I guess most people have seen this story from last Friday:
A 16-year-old girl has gone to the High Court to accuse her school of discriminating against Christians by banning the wearing of “purity rings”.
Lydia Playfoot was told by Millais School in Horsham, West Sussex, to remove her ring, which symbolises chastity, or face expulsion.
The school denies breaching her human rights, insisting the ring is not an essential part of the Christian faith.
On Friday, judgement in the case was reserved to a future date.
The story’s certain had plenty of press coverage of late – no less than three articles in the Telegraph since April, one each in the Observer and the Guardian and two from the Daily Mail, who first picked up on the story on October last year – a date that will become all the more significant in a moment – all of which are prominently linked on Playfoot’s own website, www.purityring.org.uk.
Now. according to this report in the Telegraph, the backstory to this case runs as follows:
Miss Playfoot chose to wear the ring after an event held two years ago by an American Christian movement, The Silver Ring Thing, which promotes abstinence before marriage and has encouraged a growing number of adolescents to make “a pledge of chastity”.
The ring refers to the Biblical quote: “God wants you to be holy and completely free from sexual immorality. Each of you men should know how to live with his wife in a holy and honourable way”.
Initially it did not cause a stir at the school. But after a dozen other girls started wearing the rings Miss Playfoot was asked to remove hers on the grounds that it broke the school’s no-jewellery policy and it could injure someone if she fell and used her hand to steady herself.
When she refused she was placed “in isolation”, missing classes and studying on her own. “I was surprised because the people who get put in isolation are caught smoking and are really rude and outrageous,” she said. “I thought, why am I here? I didn’t feel as if I’d done anything wrong.”
Her family claims that the school suggested she could attach the ring to her school bag, but if that was not acceptable she might have to look for a school that would allow her to wear it.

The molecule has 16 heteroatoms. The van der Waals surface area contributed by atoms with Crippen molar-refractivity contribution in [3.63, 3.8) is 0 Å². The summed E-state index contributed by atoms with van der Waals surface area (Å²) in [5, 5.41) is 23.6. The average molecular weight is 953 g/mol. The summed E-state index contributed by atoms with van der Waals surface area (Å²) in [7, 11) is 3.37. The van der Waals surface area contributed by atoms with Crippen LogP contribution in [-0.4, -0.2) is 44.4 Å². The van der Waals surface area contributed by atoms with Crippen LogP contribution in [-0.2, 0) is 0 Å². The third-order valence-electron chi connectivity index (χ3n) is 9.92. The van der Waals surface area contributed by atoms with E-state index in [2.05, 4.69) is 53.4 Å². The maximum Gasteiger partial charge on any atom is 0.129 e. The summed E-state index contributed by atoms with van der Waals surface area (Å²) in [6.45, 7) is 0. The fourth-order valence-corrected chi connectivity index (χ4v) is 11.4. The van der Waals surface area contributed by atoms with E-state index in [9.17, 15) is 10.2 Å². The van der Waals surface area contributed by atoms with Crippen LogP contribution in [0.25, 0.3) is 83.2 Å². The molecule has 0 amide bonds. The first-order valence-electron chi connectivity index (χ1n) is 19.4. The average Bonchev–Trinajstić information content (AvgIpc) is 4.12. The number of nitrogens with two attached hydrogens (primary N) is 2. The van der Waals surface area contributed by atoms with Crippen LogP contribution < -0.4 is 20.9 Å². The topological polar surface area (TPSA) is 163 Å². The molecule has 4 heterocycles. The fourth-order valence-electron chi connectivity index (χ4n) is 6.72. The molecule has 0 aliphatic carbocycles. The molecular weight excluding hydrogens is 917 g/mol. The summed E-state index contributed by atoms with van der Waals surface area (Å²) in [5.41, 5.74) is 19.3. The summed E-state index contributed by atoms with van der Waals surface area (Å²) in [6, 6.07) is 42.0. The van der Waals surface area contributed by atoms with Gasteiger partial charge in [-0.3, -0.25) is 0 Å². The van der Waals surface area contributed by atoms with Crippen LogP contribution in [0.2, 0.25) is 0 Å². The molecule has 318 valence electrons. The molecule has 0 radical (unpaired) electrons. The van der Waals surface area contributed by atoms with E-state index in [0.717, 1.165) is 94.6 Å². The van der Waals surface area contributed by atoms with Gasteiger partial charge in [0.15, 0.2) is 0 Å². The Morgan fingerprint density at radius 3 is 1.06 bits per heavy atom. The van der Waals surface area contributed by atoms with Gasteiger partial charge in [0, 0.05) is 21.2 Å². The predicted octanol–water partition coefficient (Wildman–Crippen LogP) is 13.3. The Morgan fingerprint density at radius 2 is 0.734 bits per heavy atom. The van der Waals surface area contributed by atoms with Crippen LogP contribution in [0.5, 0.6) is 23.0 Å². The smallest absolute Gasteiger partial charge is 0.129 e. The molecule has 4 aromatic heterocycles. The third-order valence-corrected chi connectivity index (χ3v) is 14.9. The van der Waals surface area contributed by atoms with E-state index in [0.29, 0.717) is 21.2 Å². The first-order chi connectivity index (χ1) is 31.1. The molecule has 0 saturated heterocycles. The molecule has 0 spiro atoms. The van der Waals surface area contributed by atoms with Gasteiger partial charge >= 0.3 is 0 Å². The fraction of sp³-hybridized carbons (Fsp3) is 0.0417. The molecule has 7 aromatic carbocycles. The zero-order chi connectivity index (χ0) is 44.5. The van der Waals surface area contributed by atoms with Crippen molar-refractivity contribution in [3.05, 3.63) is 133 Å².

Although Miss Playfoot has not worn the ring in classes since last April, she decided to take the school to the High Court “because I didn’t want them to think that they had won. You can’t treat Christians like this”.
Before moving ahead, I should point out that the ‘Biblical Quote’ in question – from 1 Thessalonians – is one where there is considerable debate as the correct translation from the original Greek, not least because its one of quotations that’s frequently cited by Evangelical Christians in support of their being a specific New Testament injunction against homosexuality. It could mean pretty much what the article claims, or it could mean specifically that ‘god wants you to be pure by staying clear of the temple prostitutes’, but what the hell, if Playfoot and her family want to put the ‘virginity pledge’ interpretation on the passage then that’s really up to them.
One feature in this that no one seems to be noting or commenting on is the point about the schools appearing to have no great problem over this whole ring business until a whole bunch of other girls joined in, which you might easily think is just an indication that the whole got to be a bid of a fad amongst a few of Playfoot’s friends.
However, there are a few pieces of information that haven’t made it in to print that raise one or two questions about Playfoot and this case, information that is conspicuous by its absence from the press coverage.
Let’s start with Playfoot and her parents, Heather and Phil, who, as has been widely reported, in the full time pastor at the King Church in Horsham.
So far, so good.
But what none of the articles mention is that Heather Playfoot is the company secretary of Silver Ring Thing (UK) Ltd, a not for profit company set up in the last year as the UK arm (or perhaps franchise might be a better term) of the Philadelphia-based originators of this programme.
Fans of the lies, damn lies and statistics school of thought might enjoy a page from the US website called ‘Teen STDs: Just the facts“, which omits one important statistic – 80% of teenagers taking the ‘chastity pledge’ in the US, end up having sex well before they ever get married. But then that’s not such a problem, as being a forgiving bunch, if you fall off the chastity wagon you can always do a resit (for a fee) and retake the pledge – nothing yet, however, to suggest that this mat get taken to its next logical step, the miracle of the immaculate restored hymen, possibly because they’re unsure how to price that service against stiff price competition for virgins from the greasy pervert market.
And Phil? Oh, he’s the Parents Programme Director of Silver Ring Thing (UK) Ltd.
Both work with Andy Robinson, who’s described as the head of the SRT programme in the UK and its:
…official promoter, distributor and Managing Director of The Silver Ring Thing (UK) Ltd. Andy is now the full time youth pastor for Kings Church in Horsham. Up until Dec 2005 Andy was the Sales Director for an international software company.